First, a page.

Finishing off we have a gig bag that makes the one that came with the Ashton look high quality. It's kind of like the material used to make the flysheet of cheap tents and utterly, utterly pointless. You also get a set of generic clear nylon strings which are horrible and the sort I had hoped we had seen the back of in the ukulele world. The slippery, flabby sort that just seem to have no life in them whatsoever. For this you will also pay a little more than the Ashton at about £33. That's putting it more 'head to head' with a Makala Dolphin (which you can pick up for only a little bit more) and more than the excellent Octopus Soprano which you can grab for about £25. So this is still a cheap uke, but at this end of the scale every little helps.
In the hands it feels much nicer than the Ashton as it doesn't have a finish that feels like it will rub off on your palms and leave you stained. There's a weird positive.. As I say above, the neck is comfortable too on account of there being no sharp edges. It's actually pleasant. It is a heavy ukulele though for its size, although not as heavy as the Ashton. It's well balanced too. Good things I suppose.
Set up on this...well, it needs a setup. Badly. The action at the nut and saddle are both far too high, and whilst you are setting it up I would take the time to swap those strings too as they are frankly dreadful. Now I could say that for the Ashton too, but the point here is twofold. I always review ukuleles with stock strings, and you need to then consider IF the instrument is worth upgrading the strings. In other words - would the cost of new strings purely to improve it be worth it? With the Ashton there was no point I thought as the build was flawed in too many ways.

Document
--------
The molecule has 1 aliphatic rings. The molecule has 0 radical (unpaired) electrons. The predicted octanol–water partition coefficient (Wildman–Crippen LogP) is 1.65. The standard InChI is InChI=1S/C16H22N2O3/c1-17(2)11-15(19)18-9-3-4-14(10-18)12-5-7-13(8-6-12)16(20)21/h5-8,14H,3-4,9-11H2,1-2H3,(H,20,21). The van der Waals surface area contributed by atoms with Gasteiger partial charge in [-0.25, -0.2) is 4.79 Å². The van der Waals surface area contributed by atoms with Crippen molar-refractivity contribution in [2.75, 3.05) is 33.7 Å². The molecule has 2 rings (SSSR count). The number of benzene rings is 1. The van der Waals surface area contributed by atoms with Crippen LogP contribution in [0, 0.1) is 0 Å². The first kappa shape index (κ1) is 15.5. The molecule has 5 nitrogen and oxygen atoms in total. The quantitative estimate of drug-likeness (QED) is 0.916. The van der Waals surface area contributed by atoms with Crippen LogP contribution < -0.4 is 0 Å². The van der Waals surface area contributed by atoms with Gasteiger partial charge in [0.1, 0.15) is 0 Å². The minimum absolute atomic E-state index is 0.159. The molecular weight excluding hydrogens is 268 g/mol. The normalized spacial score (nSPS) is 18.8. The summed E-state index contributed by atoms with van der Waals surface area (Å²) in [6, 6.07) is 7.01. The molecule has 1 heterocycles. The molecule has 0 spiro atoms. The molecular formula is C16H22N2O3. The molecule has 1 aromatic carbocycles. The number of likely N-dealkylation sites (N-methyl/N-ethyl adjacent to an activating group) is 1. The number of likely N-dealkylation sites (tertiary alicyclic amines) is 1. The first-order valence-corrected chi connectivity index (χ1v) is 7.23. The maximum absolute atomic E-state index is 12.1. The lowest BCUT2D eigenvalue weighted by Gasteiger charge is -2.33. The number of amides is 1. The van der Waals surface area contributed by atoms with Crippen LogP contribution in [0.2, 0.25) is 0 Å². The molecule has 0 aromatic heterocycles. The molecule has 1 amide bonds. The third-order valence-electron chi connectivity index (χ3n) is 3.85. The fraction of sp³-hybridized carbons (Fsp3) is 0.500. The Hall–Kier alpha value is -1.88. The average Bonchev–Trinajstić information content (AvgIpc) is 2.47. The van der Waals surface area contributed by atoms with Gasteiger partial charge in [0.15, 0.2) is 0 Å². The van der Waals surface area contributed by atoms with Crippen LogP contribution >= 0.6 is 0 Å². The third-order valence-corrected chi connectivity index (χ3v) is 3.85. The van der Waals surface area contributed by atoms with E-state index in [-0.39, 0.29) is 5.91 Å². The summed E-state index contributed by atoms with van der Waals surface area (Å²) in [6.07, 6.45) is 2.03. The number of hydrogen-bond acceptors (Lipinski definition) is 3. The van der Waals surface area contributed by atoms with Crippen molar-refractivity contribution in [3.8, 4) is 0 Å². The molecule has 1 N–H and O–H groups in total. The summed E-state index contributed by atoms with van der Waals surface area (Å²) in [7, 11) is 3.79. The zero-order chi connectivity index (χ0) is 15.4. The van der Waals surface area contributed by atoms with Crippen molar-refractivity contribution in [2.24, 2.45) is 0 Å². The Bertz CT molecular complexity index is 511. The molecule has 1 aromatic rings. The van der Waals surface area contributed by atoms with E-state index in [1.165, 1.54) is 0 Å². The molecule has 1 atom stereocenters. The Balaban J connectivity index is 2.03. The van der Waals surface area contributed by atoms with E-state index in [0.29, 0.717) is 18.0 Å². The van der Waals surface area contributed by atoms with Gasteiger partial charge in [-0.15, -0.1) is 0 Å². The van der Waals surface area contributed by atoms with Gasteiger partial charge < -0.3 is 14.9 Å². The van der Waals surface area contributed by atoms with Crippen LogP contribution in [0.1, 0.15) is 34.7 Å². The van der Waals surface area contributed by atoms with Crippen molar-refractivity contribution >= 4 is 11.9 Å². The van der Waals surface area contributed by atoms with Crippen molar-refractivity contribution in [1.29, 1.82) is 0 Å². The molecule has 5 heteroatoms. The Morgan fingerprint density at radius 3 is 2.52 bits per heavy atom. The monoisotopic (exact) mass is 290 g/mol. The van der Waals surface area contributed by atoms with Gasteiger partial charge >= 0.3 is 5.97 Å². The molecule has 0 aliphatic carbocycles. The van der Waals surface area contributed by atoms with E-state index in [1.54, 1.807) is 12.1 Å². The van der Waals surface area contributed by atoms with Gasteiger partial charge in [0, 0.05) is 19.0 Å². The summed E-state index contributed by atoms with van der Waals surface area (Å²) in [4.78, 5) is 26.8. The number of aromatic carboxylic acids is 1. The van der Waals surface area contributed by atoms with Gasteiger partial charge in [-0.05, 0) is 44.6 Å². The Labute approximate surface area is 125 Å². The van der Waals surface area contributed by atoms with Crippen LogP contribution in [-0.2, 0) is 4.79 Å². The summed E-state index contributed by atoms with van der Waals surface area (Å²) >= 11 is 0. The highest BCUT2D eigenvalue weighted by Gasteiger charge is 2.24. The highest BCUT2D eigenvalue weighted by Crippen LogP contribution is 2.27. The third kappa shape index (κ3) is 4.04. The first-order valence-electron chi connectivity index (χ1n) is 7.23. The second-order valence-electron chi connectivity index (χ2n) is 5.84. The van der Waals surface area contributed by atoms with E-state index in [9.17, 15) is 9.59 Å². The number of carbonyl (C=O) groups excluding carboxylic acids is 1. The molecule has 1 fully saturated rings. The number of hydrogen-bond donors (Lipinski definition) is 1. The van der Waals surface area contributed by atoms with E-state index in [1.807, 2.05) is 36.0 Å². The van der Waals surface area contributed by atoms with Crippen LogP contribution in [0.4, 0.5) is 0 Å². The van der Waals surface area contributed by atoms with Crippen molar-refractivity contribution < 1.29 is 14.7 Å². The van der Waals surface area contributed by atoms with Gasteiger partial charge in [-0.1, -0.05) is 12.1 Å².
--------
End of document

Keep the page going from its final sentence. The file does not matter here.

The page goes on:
And because of these strings I'm finding it hard to be too positive about this one. Naturally they give it a very one dimensional plinky plonky 'dead' sound. No matter how I play it, it's just not enjoyable in tone. Perhaps (and it's a very minor 'perhaps' that is clutching at every straw in the box), fingerpicking is a little better, but really it's all just a bit flat. One thing that IS obvious about this though is that the body does have a fair amount of resonance to it. Just rapping it with the knuckles tells me that and that leads me to believe that there may be more in this ukulele with the right treatment and setup. In fact you can sense it even with these strings as it has much more sustain than something like the Ashton. Perhaps there is something in it.
The intonation is 'reasonably' good too, though would be improved further by attending to the nut and saddle action. I've seen worse out of the box on some much more expensive instruments though. So it's leaving me not totally depressed and wanting to smash it, so that's something I suppose. As a very well known ukulele festival Director friend of mine would say, "It does not totally suck".
Yet let's put things back into perspective - despite me trying to be pleased this is not a great ukulele, and in the scheme of things and you can do much better for the price. I have absolutely no doubt that a setup and string change would turn this into a different intstrument altogether. But I don't want that to come across as a recommendation or validation. My issue with it lies mainly with that price. For a little more money you can get the extremely reputable Dolphin, or for less the excellent Octopus which already comes with much better strings and a much nicer neck and fingerboard. Adding a pack of Aquila strings into your basket on this one makes the bill come in at £40 plus and then I'm just thinking 'why would you?'
Close, but no cigar I am afraid.
Generally reasonably put together for the price
Well dressed fret ends
Reasonably resonant body
Tuners that dont grind
Untidy build inside
Painted bridge and fingerboard
TERRIBLE strings let the whole thing down
Some cruddy upper frets
Big eared tuners
Utterly pointless bag
Looks - 7 out of 10
Fit and finish - 6 out of 10
Sound - 5 out of 10
Value for money - 6 out of 10
OVERALL UKULELE SCORE - 6 out of 10
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© Barry Maz